The Supreme Court in WesternGeco LLC v. ION Geophysical Corp. opened a new door to recover for patent damages in its holding that a patent owner can recover damages for patent infringement under 35 U.S.C. §271(f)(2) and §284 of lost foreign profits.
The Patent Act outlines several ways an alleged infringer may be liable for patent infringement, including §271(f) which “expands the definition of infringement to include supplying from the United States a patented invention’s components.” 35 U.S.C. §284 authorizes “damages adequate to compensate for the infringement, but in no event less than a reasonable royalty for the use made of the invention by the infringer.”
In this case, WesternGeco developed technology for surveying the ocean floor for oil and gas companies. ION Geophysical Corp. sold a competing system where the components were manufactured in the United States and shipped abroad. The Southern District of Texas found that ION Geophysical Corporation infringed WesternGeco’s patents, and that WesternGeco lost specific contracts due to ION’s infringement. The district court awarded $93.4 million in lost profits and $12.5 million in royalties. On appeal, the Court of Appeals for the Federal Circuit reversed the award of lost-profit damages following its precedent in Power Integrations, Inc. v. Fairchild Semiconductor Int’l, Inc., 711 F. 3d 1348 (Fed. Cir. 2013) which held that 35 U.S.C. §271(a) does not allow recovery for lost foreign sales.
In reaching its opinion, the Supreme Court assessed whether the presumption against extraterritoriality, that is, that federal statues apply only within the territorial jurisdiction of the United States, applied to this case. The presumption against extraterritoriality is a principle of statutory interpretation which is intended to prevent the unintended clash between U.S. laws and those of other nations which could result in “international discord.” WesternGeco LLC v. ION Geophysical Corp. No. 16-1011, 585 U.S. __ at *6 (2018).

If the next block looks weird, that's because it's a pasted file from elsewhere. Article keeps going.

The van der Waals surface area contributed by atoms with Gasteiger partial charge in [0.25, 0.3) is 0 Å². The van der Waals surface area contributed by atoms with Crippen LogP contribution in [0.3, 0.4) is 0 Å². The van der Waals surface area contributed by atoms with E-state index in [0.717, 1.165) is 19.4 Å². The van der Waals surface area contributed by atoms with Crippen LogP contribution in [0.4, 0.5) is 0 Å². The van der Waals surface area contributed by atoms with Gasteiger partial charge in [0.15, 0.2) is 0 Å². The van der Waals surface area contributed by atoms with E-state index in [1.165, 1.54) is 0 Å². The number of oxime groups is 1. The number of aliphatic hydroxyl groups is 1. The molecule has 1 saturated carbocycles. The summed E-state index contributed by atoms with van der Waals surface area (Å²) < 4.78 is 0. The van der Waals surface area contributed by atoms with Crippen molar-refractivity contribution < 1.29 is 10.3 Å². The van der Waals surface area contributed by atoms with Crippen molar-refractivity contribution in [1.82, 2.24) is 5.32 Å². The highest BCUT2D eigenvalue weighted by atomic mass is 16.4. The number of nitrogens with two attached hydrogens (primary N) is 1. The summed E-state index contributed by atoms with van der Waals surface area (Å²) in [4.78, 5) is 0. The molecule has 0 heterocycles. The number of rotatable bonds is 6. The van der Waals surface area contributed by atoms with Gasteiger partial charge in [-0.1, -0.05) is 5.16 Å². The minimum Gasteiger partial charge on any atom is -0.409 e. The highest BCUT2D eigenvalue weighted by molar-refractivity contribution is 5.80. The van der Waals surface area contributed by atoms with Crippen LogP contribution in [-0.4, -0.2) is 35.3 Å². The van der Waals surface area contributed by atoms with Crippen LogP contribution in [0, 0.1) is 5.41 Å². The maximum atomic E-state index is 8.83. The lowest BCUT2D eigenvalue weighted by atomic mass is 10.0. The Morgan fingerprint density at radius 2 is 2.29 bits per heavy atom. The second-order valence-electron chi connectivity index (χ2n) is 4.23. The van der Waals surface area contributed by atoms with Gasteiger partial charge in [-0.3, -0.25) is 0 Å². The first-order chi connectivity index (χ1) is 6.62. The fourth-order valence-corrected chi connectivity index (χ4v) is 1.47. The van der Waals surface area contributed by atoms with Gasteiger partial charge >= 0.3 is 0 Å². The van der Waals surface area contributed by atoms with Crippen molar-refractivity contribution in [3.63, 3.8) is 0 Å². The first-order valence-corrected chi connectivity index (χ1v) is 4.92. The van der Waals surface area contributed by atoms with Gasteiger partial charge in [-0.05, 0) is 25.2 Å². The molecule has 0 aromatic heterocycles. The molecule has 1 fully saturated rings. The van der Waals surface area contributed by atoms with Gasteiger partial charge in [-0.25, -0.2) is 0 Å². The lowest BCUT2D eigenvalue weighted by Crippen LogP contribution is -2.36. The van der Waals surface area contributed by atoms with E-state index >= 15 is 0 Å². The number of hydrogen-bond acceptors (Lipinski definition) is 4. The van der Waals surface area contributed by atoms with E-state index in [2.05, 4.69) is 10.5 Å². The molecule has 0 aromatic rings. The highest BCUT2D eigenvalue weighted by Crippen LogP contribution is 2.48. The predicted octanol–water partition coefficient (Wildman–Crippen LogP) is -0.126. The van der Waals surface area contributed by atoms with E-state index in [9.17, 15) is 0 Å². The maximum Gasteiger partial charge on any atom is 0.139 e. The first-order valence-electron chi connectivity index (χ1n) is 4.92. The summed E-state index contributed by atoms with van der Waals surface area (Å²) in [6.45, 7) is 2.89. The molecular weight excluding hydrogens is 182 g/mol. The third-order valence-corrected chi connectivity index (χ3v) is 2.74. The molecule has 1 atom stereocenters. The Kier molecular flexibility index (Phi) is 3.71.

To determine whether the presumption against extraterritoriality applies, the Court can either determine that the statutory text provides a “clear indication of an extraterritorial application” or that the “case involves a domestic application of the statute.” Id. at *5. A case involves a domestic application of a statute if the conduct relevant to the statute’s focus, the “object of its solicitude, which can include the conduct it seeks to regulate as well as the parties and interests it seeks to protect or vindicate . . . involves a permissible domestic application of the statute, even if other conduct occurred abroad.” Id. at *6 (internal citations and quotations omitted).
The Court concluded that conduct relevant to §284 involved a permissible domestic application of the statute. The focus of §284 is patent infringement, as §284 states that “the court shall award the clamant damages adequate to compensate for the infringement.” To determine the focus of §284 also requires an assessment of the type of infringement that has occurred. The basis of WesternGeco’s infringement claim was 35 U.S.C. §271(f)(2), which “provides that a company shall be liable as an infringer if it supplies certain components of a patented invention in or from the United States with the intent that they will be combined outside of the United States in a manner that would infringe the patent if such combination occurred within the United States.” Id. at *7. The Court concluded that §271(f)(2) focuses on and regulates domestic conduct as it protects against “domestic entities who export components . . . from the United States” and was drafted in response to a gap in our patent laws. Id. at *7. Thus, the focus of §284, which relies on infringement under §271(f)(2), is domestic.
Because the presumption against extraterritoriality does not apply to patent damages for infringement under §284 and §271(f)(2), WesternGeco could recover lost-profit damages abroad stemming from that infringement. The Supreme Court’s interpretation of §284 creates a new avenue for recovery by plaintiffs which likely will also lead to new questions of how to calculate damages, impact the scope of fact and expert discovery and help plaintiffs in assessing whether to bring patent suits going forward.